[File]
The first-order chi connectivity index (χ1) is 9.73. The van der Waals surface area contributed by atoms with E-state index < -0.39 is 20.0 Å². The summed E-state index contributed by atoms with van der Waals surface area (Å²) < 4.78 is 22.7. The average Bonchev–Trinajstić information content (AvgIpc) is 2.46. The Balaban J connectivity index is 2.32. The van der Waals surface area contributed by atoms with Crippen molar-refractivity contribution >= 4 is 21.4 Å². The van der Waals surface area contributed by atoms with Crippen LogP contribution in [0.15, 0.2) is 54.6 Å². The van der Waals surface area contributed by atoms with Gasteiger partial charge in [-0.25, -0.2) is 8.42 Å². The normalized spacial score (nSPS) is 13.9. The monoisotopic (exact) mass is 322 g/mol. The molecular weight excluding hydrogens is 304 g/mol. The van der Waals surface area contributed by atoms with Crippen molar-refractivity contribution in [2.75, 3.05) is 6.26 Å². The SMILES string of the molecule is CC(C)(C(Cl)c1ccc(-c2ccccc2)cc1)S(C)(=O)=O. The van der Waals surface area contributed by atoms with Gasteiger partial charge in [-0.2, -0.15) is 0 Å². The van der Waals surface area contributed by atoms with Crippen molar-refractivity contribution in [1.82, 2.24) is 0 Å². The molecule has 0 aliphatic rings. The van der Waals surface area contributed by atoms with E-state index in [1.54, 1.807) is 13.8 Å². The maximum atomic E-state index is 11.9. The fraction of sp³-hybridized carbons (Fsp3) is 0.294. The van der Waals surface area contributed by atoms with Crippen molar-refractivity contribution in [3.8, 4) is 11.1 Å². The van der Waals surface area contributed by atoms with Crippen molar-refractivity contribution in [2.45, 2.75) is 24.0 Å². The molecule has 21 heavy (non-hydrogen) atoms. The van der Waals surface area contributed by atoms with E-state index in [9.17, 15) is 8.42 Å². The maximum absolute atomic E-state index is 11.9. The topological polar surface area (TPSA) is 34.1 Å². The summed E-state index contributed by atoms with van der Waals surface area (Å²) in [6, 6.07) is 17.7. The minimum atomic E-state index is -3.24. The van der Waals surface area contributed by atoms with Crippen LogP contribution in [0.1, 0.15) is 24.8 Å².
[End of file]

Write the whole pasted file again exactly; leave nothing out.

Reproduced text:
The first-order chi connectivity index (χ1) is 9.73. The van der Waals surface area contributed by atoms with E-state index < -0.39 is 20.0 Å². The summed E-state index contributed by atoms with van der Waals surface area (Å²) < 4.78 is 22.7. The average Bonchev–Trinajstić information content (AvgIpc) is 2.46. The Balaban J connectivity index is 2.32. The van der Waals surface area contributed by atoms with Crippen molar-refractivity contribution >= 4 is 21.4 Å². The van der Waals surface area contributed by atoms with Crippen LogP contribution in [0.15, 0.2) is 54.6 Å². The van der Waals surface area contributed by atoms with Gasteiger partial charge in [-0.25, -0.2) is 8.42 Å². The normalized spacial score (nSPS) is 13.9. The monoisotopic (exact) mass is 322 g/mol. The molecular weight excluding hydrogens is 304 g/mol. The van der Waals surface area contributed by atoms with Crippen molar-refractivity contribution in [2.75, 3.05) is 6.26 Å². The SMILES string of the molecule is CC(C)(C(Cl)c1ccc(-c2ccccc2)cc1)S(C)(=O)=O. The van der Waals surface area contributed by atoms with Gasteiger partial charge in [-0.2, -0.15) is 0 Å². The van der Waals surface area contributed by atoms with Crippen molar-refractivity contribution in [1.82, 2.24) is 0 Å². The molecule has 0 aliphatic rings. The van der Waals surface area contributed by atoms with E-state index in [1.54, 1.807) is 13.8 Å². The maximum atomic E-state index is 11.9. The fraction of sp³-hybridized carbons (Fsp3) is 0.294. The van der Waals surface area contributed by atoms with Crippen molar-refractivity contribution in [3.8, 4) is 11.1 Å². The van der Waals surface area contributed by atoms with Crippen molar-refractivity contribution in [2.45, 2.75) is 24.0 Å². The molecule has 21 heavy (non-hydrogen) atoms. The van der Waals surface area contributed by atoms with E-state index in [9.17, 15) is 8.42 Å². The maximum absolute atomic E-state index is 11.9. The topological polar surface area (TPSA) is 34.1 Å². The summed E-state index contributed by atoms with van der Waals surface area (Å²) in [6, 6.07) is 17.7. The minimum atomic E-state index is -3.24. The van der Waals surface area contributed by atoms with Crippen LogP contribution in [0.1, 0.15) is 24.8 Å².